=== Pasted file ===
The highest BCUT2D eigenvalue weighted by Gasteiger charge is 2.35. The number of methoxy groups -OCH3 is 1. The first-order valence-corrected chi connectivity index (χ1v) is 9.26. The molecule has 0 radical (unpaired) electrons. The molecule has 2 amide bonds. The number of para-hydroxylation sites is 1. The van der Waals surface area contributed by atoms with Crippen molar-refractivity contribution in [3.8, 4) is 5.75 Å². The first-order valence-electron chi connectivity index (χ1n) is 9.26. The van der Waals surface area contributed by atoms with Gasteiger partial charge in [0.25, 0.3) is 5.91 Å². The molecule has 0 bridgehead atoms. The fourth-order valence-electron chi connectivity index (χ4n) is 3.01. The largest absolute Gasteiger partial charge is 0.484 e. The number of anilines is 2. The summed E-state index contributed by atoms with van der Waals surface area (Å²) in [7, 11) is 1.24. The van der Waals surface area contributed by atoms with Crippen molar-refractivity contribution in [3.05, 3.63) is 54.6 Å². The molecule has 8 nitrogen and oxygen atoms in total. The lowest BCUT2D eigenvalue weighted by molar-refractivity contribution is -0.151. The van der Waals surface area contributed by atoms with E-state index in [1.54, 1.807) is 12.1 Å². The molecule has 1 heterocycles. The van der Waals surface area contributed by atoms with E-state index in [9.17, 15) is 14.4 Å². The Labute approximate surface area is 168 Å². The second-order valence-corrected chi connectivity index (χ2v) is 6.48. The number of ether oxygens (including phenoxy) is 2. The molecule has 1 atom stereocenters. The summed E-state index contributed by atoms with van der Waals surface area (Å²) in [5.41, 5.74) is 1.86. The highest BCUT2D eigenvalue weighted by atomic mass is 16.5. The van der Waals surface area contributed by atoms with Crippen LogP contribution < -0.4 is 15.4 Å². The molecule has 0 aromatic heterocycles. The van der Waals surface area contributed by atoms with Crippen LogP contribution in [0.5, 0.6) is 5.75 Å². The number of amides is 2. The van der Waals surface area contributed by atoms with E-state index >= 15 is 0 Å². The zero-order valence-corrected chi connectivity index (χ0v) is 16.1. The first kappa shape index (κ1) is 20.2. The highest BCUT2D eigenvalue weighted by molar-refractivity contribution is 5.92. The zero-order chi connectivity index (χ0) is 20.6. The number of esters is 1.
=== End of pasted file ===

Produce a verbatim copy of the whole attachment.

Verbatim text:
The highest BCUT2D eigenvalue weighted by Gasteiger charge is 2.35. The number of methoxy groups -OCH3 is 1. The first-order valence-corrected chi connectivity index (χ1v) is 9.26. The molecule has 0 radical (unpaired) electrons. The molecule has 2 amide bonds. The number of para-hydroxylation sites is 1. The van der Waals surface area contributed by atoms with Crippen molar-refractivity contribution in [3.8, 4) is 5.75 Å². The first-order valence-electron chi connectivity index (χ1n) is 9.26. The van der Waals surface area contributed by atoms with Gasteiger partial charge in [0.25, 0.3) is 5.91 Å². The molecule has 0 bridgehead atoms. The fourth-order valence-electron chi connectivity index (χ4n) is 3.01. The largest absolute Gasteiger partial charge is 0.484 e. The number of anilines is 2. The summed E-state index contributed by atoms with van der Waals surface area (Å²) in [7, 11) is 1.24. The van der Waals surface area contributed by atoms with Crippen molar-refractivity contribution in [3.05, 3.63) is 54.6 Å². The molecule has 8 nitrogen and oxygen atoms in total. The lowest BCUT2D eigenvalue weighted by molar-refractivity contribution is -0.151. The van der Waals surface area contributed by atoms with E-state index in [1.54, 1.807) is 12.1 Å². The molecule has 1 heterocycles. The van der Waals surface area contributed by atoms with E-state index in [9.17, 15) is 14.4 Å². The Labute approximate surface area is 168 Å². The second-order valence-corrected chi connectivity index (χ2v) is 6.48. The number of ether oxygens (including phenoxy) is 2. The molecule has 1 atom stereocenters. The summed E-state index contributed by atoms with van der Waals surface area (Å²) in [5.41, 5.74) is 1.86. The highest BCUT2D eigenvalue weighted by atomic mass is 16.5. The van der Waals surface area contributed by atoms with Crippen LogP contribution < -0.4 is 15.4 Å². The molecule has 0 aromatic heterocycles. The van der Waals surface area contributed by atoms with Crippen LogP contribution in [0.5, 0.6) is 5.75 Å². The number of amides is 2. The van der Waals surface area contributed by atoms with E-state index >= 15 is 0 Å². The zero-order valence-corrected chi connectivity index (χ0v) is 16.1. The first kappa shape index (κ1) is 20.2. The highest BCUT2D eigenvalue weighted by molar-refractivity contribution is 5.92. The zero-order chi connectivity index (χ0) is 20.6. The number of esters is 1.